By: Colleen McMaster, Elementary School Teacher, Member of Teach for America, and a Speakaboos Teacher Ambassador
I recently asked a few students in my class about the best part of school. “I love it when we do fun activities,” said one student. “I love it when we make learning fun, Miss McMaster,” said another. A third stated: “The best part of school is when we all do our best, pay attention and have fun!” After my heart burst with pride (FULL SENTENCES!), I thought about what each statement has in common: FUN.
Education is not “one size fits all.” Myriad factors shape the experiences of students and teachers. Though teaching styles are all different, policy changes frequently, curriculum is updated right when you get the hang of it, and district administration is constantly in flux, one element of education remains the same: CHILDREN. As a second grade teacher, I know it is all too easy to become overwhelmed by data, attendance, conferences, observations, assessments, standardized testing, progress monitoring, and report cards. When our minds feel like a computer screen with a thousand tabs open, we should remind ourselves that we teach children.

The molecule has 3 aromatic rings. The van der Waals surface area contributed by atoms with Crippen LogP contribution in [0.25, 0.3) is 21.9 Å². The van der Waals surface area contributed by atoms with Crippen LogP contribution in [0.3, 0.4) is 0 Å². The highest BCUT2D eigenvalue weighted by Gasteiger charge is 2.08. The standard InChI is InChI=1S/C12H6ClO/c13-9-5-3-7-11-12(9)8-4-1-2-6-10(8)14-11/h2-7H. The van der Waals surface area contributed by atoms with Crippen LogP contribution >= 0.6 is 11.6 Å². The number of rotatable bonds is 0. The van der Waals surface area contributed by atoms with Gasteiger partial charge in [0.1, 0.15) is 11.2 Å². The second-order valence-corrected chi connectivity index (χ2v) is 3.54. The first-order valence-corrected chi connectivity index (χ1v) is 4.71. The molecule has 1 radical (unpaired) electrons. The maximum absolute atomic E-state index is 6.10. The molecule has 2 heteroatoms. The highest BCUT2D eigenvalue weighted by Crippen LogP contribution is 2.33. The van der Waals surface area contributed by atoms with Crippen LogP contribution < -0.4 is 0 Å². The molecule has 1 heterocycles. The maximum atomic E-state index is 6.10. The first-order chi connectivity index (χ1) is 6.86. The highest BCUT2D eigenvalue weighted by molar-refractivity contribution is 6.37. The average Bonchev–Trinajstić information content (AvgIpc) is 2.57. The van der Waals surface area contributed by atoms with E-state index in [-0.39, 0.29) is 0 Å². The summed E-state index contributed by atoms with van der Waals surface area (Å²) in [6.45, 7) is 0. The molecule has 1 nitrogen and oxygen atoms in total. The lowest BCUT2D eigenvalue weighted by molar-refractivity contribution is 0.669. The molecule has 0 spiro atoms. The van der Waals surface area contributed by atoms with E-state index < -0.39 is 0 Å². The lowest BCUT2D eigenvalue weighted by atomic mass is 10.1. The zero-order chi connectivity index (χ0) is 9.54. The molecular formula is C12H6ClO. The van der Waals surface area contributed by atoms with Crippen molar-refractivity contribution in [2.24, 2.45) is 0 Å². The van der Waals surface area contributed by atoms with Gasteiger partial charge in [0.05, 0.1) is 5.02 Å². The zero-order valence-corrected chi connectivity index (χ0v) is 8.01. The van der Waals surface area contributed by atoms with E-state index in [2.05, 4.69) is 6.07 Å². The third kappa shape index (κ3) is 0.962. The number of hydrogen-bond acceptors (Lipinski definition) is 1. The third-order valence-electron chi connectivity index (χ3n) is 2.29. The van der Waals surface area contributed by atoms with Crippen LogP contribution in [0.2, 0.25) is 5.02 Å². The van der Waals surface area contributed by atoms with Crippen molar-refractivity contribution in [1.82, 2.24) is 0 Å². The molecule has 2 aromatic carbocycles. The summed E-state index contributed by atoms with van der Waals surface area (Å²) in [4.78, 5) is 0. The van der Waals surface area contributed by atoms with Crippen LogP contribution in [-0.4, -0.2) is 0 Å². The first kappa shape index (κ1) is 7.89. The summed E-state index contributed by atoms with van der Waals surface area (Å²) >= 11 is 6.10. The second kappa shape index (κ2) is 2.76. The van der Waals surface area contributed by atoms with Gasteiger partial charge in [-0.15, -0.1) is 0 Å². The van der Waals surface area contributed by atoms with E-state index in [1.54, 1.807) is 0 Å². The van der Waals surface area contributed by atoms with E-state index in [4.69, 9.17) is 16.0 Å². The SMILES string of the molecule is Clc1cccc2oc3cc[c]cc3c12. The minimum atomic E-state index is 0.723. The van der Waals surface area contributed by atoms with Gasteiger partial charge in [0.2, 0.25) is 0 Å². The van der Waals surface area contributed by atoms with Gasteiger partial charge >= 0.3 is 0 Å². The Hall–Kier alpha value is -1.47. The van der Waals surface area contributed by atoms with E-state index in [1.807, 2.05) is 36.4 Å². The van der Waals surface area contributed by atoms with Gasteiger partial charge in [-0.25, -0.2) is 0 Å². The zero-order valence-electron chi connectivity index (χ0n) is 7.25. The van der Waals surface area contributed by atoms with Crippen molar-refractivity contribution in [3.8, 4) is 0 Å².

I know my students value academic growth, focus on their goals, and work hard, but at baseline, they will always be children. In order to reach our students, we need to understand them developmentally and emotionally. Fun is the ultimate motivator in a lower-elementary classroom.
Reading is no longer rote memory, repetition and boring texts. In 2015, reading is developing a life skill by improving fluency and comprehension. In 2015, reading is exciting, empowering and FUN. The smile on a child’s face after reading and comprehending a new, higher-level book is the most rewarding part of my job.
Since incorporating Speakaboos into my daily classroom center routine, I get to see those smiles more often. The animated stories and songs on Speakaboos has helped motivate my students to read, increased their confidence, and had a hugely positive effect on fluency and comprehension. Because my students have significantly less anxiety about reading, they are diving into not only Speakaboos stories, but also our class texts, guided reading work, homework and other academic subjects.
I am proud to say that I teach a class full of excited, motivated readers, who are engaged and invested in their education.